Biden's team may roll back rapprochement with Pyongyang
U.S. President-elect Joe Biden’s appointment of seasoned Obama-era officials to his foreign policy team — many who have been critical of President Donald Trump’s outreach to Pyongyang — is raising questions over how far the new administration will roll back Trump’s North Korea policy.
On Sunday, Biden tapped Clinton-era North Korea negotiator Wendy Sherman as deputy secretary of state on Sunday and Victoria Nuland as undersecretary of state for political affairs, part of a team led by his Secretary of State nominee Antony Blinken.
Earlier, Biden appointed Kurt Campbell, former assistant secretary of state for East Asian and Pacific Affairs and one of the architects of the Obama administration’s “pivot to Asia” strategy, as his Indo-Pacific coordinator — a new position created by Biden to shore up an alliance network in Asia in response to a rising China.
Sherman served as North Korea policy coordinator during the Clinton administration, and was involved in crafting the 1994 Agreed Framework, in which Pyongyang agreed to freeze and dismantle its nuclear weapons program. In 2000, she accompanied Secretary of State Madeline Albright to Pyongyang to meet with North Korea’s former leader Kim Jong-il.
Although the Clinton-era agreements with the North were undone after tensions flared between the North and the succeeding Bush administration, Sherman has defended her record in the negotiations, stressing Pyongyang made few advances in proliferation at the time.
Her positions toward the regime appear to have hardened since, and she has called for severe sanctions to be strictly implemented on the North to force it to relinquish its nuclear capacities.
Sherman also oversaw Obama administration negotiations that led to the 2016 nuclear deal with Iran, which outgoing U.S. President Donald Trump withdrew from.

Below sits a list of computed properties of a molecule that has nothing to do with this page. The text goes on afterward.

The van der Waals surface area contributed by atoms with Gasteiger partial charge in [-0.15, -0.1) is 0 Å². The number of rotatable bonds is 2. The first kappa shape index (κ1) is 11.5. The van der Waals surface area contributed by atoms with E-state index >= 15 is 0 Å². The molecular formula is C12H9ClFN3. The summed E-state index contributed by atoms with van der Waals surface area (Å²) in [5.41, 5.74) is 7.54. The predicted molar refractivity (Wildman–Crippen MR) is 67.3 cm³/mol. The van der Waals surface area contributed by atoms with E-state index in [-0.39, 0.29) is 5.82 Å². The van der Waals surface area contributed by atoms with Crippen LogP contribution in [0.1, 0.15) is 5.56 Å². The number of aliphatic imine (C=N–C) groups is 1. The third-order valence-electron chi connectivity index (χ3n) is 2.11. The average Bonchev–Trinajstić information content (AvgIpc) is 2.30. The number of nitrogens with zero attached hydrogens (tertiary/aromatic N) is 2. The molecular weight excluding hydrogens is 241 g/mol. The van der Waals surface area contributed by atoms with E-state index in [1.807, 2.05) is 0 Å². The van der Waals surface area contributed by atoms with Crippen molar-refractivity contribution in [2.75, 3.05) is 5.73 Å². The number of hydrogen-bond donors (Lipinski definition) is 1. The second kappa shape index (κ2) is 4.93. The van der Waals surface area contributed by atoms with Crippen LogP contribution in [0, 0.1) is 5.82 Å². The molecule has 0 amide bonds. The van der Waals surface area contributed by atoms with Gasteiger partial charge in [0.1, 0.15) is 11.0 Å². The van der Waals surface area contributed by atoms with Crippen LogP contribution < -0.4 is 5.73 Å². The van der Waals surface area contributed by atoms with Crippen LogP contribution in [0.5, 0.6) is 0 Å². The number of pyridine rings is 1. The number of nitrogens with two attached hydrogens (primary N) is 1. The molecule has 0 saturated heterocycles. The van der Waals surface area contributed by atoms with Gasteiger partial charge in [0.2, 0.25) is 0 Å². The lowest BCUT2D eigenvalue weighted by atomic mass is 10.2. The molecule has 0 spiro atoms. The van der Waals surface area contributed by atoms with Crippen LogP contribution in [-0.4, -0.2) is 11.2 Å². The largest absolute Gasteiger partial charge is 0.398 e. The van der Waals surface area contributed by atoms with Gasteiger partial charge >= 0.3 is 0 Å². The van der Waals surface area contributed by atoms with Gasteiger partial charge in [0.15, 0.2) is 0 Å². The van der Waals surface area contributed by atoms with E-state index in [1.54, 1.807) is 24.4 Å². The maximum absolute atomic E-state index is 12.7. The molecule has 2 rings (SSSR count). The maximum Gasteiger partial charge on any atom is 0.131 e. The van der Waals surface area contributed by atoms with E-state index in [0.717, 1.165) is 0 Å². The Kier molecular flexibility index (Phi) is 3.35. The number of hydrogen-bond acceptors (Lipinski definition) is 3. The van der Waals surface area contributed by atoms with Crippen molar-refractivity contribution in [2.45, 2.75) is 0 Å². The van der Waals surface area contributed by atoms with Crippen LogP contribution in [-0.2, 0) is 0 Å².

Biden also nominated William Burns, former undersecretary of state for political affairs under Obama, as director of the U.S. Central Intelligence Agency. Burns has said the North Korean regime was unlikely to denuclearize, but was cautiously positive about Trump’s attempts to engage in diplomatic talks with the North.
The return of veteran Obama administration officials signals a distancing from Trump’s personal diplomatic approach to the North, reified in his two unprecedented summits with North Korean leader Kim Jong-un.
Biden notably called Kim a “thug” in his debate with Trump in October, and stressed he would not meet the North Korean leader until the latter "draws down" his nuclear program.
Being experienced in talks with the regime, Biden’s diplomats are unlikely to trust the regime's promises of denuclearization and may focus on a wider regional solution to pressure the North through engagement of China, experts say.
Less U.S. engagement with the regime may raise anxiety in Seoul, however, where President Moon Jae-in, with just over a year left in his term, continues to try to revive diplomacy with Pyongyang.
In a press conference on Monday, Moon said he was still pining for a summit with Kim, and was open to receive the North’s leader in South Korea. The president further hinted South Korea’s joint military exercises with the United States could be scaled down should Pyongyang agree to talks on the matter — a possible response to Kim’s speech earlier this month saying it was up to Seoul to determine whether an inter-Korean relationship could continue.
BY SHIM KYU-SEOK [firstname.lastname@example.org]